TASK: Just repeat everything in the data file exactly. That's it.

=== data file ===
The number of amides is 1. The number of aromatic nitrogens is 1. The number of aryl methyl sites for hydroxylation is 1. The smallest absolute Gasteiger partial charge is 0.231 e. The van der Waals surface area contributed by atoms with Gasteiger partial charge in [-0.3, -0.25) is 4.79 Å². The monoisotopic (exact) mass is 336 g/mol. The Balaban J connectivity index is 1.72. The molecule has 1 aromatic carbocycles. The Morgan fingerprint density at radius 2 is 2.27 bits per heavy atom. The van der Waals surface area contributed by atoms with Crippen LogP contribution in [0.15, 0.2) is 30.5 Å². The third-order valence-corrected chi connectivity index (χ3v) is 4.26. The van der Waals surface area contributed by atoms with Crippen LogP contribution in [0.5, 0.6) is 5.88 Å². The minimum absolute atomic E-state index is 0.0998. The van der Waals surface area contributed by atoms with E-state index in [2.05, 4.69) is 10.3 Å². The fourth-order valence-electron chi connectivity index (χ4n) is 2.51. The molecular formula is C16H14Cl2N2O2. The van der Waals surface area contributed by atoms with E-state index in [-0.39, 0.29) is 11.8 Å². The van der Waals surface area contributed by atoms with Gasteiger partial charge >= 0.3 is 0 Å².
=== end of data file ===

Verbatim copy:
The number of amides is 1. The number of aromatic nitrogens is 1. The number of aryl methyl sites for hydroxylation is 1. The smallest absolute Gasteiger partial charge is 0.231 e. The van der Waals surface area contributed by atoms with Gasteiger partial charge in [-0.3, -0.25) is 4.79 Å². The monoisotopic (exact) mass is 336 g/mol. The Balaban J connectivity index is 1.72. The molecule has 1 aromatic carbocycles. The Morgan fingerprint density at radius 2 is 2.27 bits per heavy atom. The van der Waals surface area contributed by atoms with Crippen LogP contribution in [0.15, 0.2) is 30.5 Å². The third-order valence-corrected chi connectivity index (χ3v) is 4.26. The van der Waals surface area contributed by atoms with Crippen LogP contribution in [0.5, 0.6) is 5.88 Å². The minimum absolute atomic E-state index is 0.0998. The van der Waals surface area contributed by atoms with E-state index in [2.05, 4.69) is 10.3 Å². The fourth-order valence-electron chi connectivity index (χ4n) is 2.51. The molecular formula is C16H14Cl2N2O2. The van der Waals surface area contributed by atoms with E-state index in [-0.39, 0.29) is 11.8 Å². The van der Waals surface area contributed by atoms with Gasteiger partial charge >= 0.3 is 0 Å².